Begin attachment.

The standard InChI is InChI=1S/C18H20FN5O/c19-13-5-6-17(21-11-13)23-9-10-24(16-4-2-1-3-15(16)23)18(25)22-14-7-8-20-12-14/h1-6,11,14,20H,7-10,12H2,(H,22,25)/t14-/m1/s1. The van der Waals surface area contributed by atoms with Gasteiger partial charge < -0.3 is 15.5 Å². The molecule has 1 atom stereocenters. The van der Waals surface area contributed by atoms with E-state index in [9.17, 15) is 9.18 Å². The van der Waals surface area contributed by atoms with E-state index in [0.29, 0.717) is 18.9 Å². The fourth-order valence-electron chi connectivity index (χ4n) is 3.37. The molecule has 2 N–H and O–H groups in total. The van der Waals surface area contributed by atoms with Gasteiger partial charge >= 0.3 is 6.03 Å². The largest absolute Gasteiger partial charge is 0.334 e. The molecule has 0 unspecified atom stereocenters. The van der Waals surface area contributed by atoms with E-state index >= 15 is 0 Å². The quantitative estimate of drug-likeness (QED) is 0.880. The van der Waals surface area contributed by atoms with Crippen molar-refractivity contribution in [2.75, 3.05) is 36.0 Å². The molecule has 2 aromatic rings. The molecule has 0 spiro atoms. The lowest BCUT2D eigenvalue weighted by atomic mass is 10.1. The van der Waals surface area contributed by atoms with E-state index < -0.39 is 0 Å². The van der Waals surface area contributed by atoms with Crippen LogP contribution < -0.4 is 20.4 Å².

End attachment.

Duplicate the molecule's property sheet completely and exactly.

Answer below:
The standard InChI is InChI=1S/C18H20FN5O/c19-13-5-6-17(21-11-13)23-9-10-24(16-4-2-1-3-15(16)23)18(25)22-14-7-8-20-12-14/h1-6,11,14,20H,7-10,12H2,(H,22,25)/t14-/m1/s1. The van der Waals surface area contributed by atoms with Gasteiger partial charge < -0.3 is 15.5 Å². The molecule has 1 atom stereocenters. The van der Waals surface area contributed by atoms with E-state index in [9.17, 15) is 9.18 Å². The van der Waals surface area contributed by atoms with E-state index in [0.29, 0.717) is 18.9 Å². The fourth-order valence-electron chi connectivity index (χ4n) is 3.37. The molecule has 2 N–H and O–H groups in total. The van der Waals surface area contributed by atoms with Gasteiger partial charge >= 0.3 is 6.03 Å². The largest absolute Gasteiger partial charge is 0.334 e. The molecule has 0 unspecified atom stereocenters. The van der Waals surface area contributed by atoms with E-state index >= 15 is 0 Å². The quantitative estimate of drug-likeness (QED) is 0.880. The van der Waals surface area contributed by atoms with Crippen molar-refractivity contribution in [2.75, 3.05) is 36.0 Å². The molecule has 2 aromatic rings. The molecule has 0 spiro atoms. The lowest BCUT2D eigenvalue weighted by atomic mass is 10.1. The van der Waals surface area contributed by atoms with E-state index < -0.39 is 0 Å². The van der Waals surface area contributed by atoms with Crippen LogP contribution < -0.4 is 20.4 Å².